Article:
The Hipster Economy: A conversation with Alessandro Gerosa


1 May 2024

Join Alessandro Gerosa in a conversation about his provocative new book, The Hipster Economy.

Alessandro Gerosa examines the rise of authenticity as a value in modern consumerism. This focuses on the craft dimension of production, including locally made with artisanal skill. However, the consumption of these products can be viewed as an elite pursuit. How did the hipster culture emerge as a middle-class aspiration? To what extent can it be seen as a phenomenon of wider value, beyond its use as a tool for gaining status?

Join us at the Knowledge House for Craft for a discussion on Wednesday 29 May at 0800 GMT (register on Zoom)

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Some quotes from The Hipster Economy:

“Overall, the backbone of the neo-craft economy analysed in this chapter can be defined as a force for good: it sustains alternative production chains favouring other small producers, keeping local traditions alive; proposes alternative, more authentic and sustainable consumption practices; represents – in most cases – a more ethical alternative to mass-market industrial companies, known to cover their massive environmental and social negative externalities through cunning, deceitful ‘greenwashing’ marketing campaigns.”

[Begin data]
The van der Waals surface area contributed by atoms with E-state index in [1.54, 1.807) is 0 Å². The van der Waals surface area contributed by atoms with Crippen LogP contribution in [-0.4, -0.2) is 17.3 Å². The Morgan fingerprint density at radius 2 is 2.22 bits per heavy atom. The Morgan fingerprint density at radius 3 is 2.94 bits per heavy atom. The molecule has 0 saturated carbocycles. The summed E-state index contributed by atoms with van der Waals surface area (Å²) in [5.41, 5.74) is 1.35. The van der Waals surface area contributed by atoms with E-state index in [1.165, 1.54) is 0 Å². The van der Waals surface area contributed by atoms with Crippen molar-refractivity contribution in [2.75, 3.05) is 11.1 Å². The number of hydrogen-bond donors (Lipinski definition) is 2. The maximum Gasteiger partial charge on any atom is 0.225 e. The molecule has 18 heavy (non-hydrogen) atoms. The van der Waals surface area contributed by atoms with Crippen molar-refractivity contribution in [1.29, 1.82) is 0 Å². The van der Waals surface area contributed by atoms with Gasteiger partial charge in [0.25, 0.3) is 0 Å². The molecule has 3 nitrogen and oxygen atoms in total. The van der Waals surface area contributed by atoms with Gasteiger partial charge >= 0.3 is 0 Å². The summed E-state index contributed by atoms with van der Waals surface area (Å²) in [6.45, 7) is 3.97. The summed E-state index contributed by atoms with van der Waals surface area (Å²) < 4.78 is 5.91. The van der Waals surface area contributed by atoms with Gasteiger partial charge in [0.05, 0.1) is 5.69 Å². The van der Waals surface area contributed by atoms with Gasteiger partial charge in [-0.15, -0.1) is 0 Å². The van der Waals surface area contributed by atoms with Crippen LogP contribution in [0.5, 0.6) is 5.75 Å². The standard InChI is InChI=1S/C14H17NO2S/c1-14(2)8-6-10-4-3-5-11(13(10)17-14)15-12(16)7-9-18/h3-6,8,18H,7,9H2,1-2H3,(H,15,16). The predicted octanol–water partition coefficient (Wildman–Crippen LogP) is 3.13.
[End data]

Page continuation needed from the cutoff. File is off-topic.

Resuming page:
“…for Morris, craft production was a way to elevate the alienated manual labour of the mass of proletarian workers into meaningful labour (through the addition of artistic value), in a step towards the overthrowing of capitalism and the accomplishment of a socialist society; the neo-craft economy imaginary instead points at reintroducing a deeper relationship with the material and manual dimension in the life of the middle class alienated by industrial society, in order to achieve a more meaningful, authentic life experience.

“The subversive potential of the hipster economy can only be considered jointly with wider societal movements.”

Gerosa, A. (2024). The Hipster Economy: Taste and authenticity in late modern capitalism.

Alessandro Gerosa is a researcher in Cultural Sociology at the University of Milan. He has also been an Adjunct Professor of Sociology of Consumption at the Catholic University of Milan (2020). During his PhD, obtained in 2020, he has been a Visiting Researcher at the Research Institute for Cultural and Media Economies (CAMEo) at the University of Leicester.


See also:

Hipster capitalism explained


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